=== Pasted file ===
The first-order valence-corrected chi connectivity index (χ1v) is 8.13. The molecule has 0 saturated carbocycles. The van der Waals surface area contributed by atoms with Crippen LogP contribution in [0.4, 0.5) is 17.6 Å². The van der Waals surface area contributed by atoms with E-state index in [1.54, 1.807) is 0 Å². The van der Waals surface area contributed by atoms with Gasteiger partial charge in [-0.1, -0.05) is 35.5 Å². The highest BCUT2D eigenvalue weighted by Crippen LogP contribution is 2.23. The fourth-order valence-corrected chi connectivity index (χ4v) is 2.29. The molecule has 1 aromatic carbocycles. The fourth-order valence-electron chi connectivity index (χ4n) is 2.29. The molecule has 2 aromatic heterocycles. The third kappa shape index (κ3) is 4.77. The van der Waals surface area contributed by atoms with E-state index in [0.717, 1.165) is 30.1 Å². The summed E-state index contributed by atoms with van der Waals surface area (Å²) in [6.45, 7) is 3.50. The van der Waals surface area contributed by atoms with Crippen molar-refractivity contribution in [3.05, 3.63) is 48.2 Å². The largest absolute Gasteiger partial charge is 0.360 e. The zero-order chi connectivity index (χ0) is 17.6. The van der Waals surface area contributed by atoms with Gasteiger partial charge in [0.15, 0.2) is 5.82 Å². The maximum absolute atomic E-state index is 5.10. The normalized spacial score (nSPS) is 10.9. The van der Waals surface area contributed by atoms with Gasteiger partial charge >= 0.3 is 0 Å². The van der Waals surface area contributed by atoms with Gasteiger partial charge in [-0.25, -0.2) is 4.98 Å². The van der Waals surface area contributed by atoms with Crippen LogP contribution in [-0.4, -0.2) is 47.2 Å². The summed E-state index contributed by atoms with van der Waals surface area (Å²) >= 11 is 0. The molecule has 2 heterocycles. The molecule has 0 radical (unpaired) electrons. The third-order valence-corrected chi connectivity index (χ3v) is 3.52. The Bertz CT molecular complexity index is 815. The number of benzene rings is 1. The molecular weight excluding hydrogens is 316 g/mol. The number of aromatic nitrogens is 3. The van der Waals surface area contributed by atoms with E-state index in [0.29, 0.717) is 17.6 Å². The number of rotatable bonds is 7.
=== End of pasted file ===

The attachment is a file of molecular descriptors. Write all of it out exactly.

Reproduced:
The first-order valence-corrected chi connectivity index (χ1v) is 8.13. The molecule has 0 saturated carbocycles. The van der Waals surface area contributed by atoms with Crippen LogP contribution in [0.4, 0.5) is 17.6 Å². The van der Waals surface area contributed by atoms with E-state index in [1.54, 1.807) is 0 Å². The van der Waals surface area contributed by atoms with Gasteiger partial charge in [-0.1, -0.05) is 35.5 Å². The highest BCUT2D eigenvalue weighted by Crippen LogP contribution is 2.23. The fourth-order valence-corrected chi connectivity index (χ4v) is 2.29. The molecule has 1 aromatic carbocycles. The fourth-order valence-electron chi connectivity index (χ4n) is 2.29. The molecule has 2 aromatic heterocycles. The third kappa shape index (κ3) is 4.77. The van der Waals surface area contributed by atoms with E-state index in [0.717, 1.165) is 30.1 Å². The summed E-state index contributed by atoms with van der Waals surface area (Å²) in [6.45, 7) is 3.50. The van der Waals surface area contributed by atoms with Crippen molar-refractivity contribution in [3.05, 3.63) is 48.2 Å². The largest absolute Gasteiger partial charge is 0.360 e. The zero-order chi connectivity index (χ0) is 17.6. The van der Waals surface area contributed by atoms with Gasteiger partial charge in [0.15, 0.2) is 5.82 Å². The maximum absolute atomic E-state index is 5.10. The normalized spacial score (nSPS) is 10.9. The van der Waals surface area contributed by atoms with Gasteiger partial charge >= 0.3 is 0 Å². The van der Waals surface area contributed by atoms with Gasteiger partial charge in [-0.25, -0.2) is 4.98 Å². The van der Waals surface area contributed by atoms with Crippen LogP contribution in [-0.4, -0.2) is 47.2 Å². The summed E-state index contributed by atoms with van der Waals surface area (Å²) >= 11 is 0. The molecule has 2 heterocycles. The molecule has 0 radical (unpaired) electrons. The third-order valence-corrected chi connectivity index (χ3v) is 3.52. The Bertz CT molecular complexity index is 815. The number of benzene rings is 1. The molecular weight excluding hydrogens is 316 g/mol. The number of aromatic nitrogens is 3. The van der Waals surface area contributed by atoms with E-state index in [0.29, 0.717) is 17.6 Å². The number of rotatable bonds is 7.